Before O’Malley, Reyna, and Taranto. Appeal from the Patent Trial and Appeal Board.
Summary: While obviousness of apparatus claims “capable of” a particular function may be shown by identifying a prior art reference that discloses an apparatus capable of performing the claimed function, obviousness of related method claims requires a motivation to actually use the prior art apparatus for the claimed function.
Qualcomm filed petitions for inter partes review challenging the patentability of both apparatus and method claims of ParkerVision’s ’940 Patent. The ’940 Patent describes a system and method wherein low-frequency electromagnetic signals are up-converted to higher-frequency signals by various means. The Board held certain apparatus claims of the ’940 Patent to be unpatentable as obvious over the prior art. However, the Board held that Qualcomm failed to prove by a preponderance of the evidence that certain method claims are unpatentable.
ParkerVision appealed and Qualcomm cross-appealed. ParkerVision argued on appeal that the Board erred in holding the challenged apparatus claims unpatentable. Qualcomm argued in its cross-appeal that the Board erred in upholding the patentability of the challenged method claims. The dispute between the parties concerned the “plurality of harmonics” limitation in the claims.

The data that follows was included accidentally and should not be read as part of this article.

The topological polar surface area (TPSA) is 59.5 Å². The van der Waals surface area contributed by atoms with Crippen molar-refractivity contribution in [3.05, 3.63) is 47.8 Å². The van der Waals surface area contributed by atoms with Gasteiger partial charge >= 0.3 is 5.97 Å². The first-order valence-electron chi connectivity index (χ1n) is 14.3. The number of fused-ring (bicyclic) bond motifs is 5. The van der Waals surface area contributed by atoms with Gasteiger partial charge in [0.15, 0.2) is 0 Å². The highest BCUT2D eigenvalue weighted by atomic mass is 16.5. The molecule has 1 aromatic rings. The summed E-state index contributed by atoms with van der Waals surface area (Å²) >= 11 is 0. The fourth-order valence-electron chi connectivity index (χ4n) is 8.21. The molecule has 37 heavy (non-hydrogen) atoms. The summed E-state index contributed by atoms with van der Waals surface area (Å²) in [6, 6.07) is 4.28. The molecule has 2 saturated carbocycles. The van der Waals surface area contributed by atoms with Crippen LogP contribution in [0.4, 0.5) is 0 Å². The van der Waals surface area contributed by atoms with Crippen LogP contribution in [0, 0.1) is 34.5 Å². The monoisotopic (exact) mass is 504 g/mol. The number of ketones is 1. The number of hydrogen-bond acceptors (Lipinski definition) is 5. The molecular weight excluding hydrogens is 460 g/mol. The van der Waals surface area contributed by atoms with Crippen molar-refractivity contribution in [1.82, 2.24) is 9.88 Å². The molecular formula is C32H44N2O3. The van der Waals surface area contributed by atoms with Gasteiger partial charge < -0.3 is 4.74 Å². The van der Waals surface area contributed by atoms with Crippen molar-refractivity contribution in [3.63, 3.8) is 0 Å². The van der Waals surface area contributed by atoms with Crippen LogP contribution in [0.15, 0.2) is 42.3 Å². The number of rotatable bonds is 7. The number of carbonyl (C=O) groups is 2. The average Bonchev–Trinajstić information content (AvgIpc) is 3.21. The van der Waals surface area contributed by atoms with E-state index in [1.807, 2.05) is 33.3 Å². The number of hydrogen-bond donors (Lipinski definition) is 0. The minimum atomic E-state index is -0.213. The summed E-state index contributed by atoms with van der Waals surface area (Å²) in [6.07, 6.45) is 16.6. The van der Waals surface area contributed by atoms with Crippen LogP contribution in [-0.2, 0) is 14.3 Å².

The Federal Circuit affirmed the Board’s decision. As to the apparatus claims, the Federal Circuit reasoned that “a prior art reference may anticipate or render obvious an apparatus claim—depending on the claim language—if the reference discloses an apparatus that is reasonably capable of operating so as to meet the claim limitations, even if it does not meet the claim limitations in all modes of operation.” With respect to claim language, the Federal Circuit noted that its cases distinguish between claims with language that recites capability and those that recite configuration, and that here the claims fall squarely on the “capable of” side of the line. Thus, because it was undisputed that the prior art apparatus is capable of producing a “plurality of harmonics,” the Federal Circuit held that substantial evidence supported the Board’s determination of unpatentability. As to the method claims, the Federal Circuit explained that, while Qualcomm was only required to identify a prior art reference that discloses an apparatus “capable of” performing the recited functions to prove that the apparatus claims would have been obvious, more was required with respect to the method claims. Because Qualcomm failed to present evidence and argument that a person of ordinary skill in the art would have been motivated to operate the prior art apparatus in a manner that satisfied the “plurality of harmonics” limitation, Qualcomm failed to meet its burden of proof as to the challenged method claims.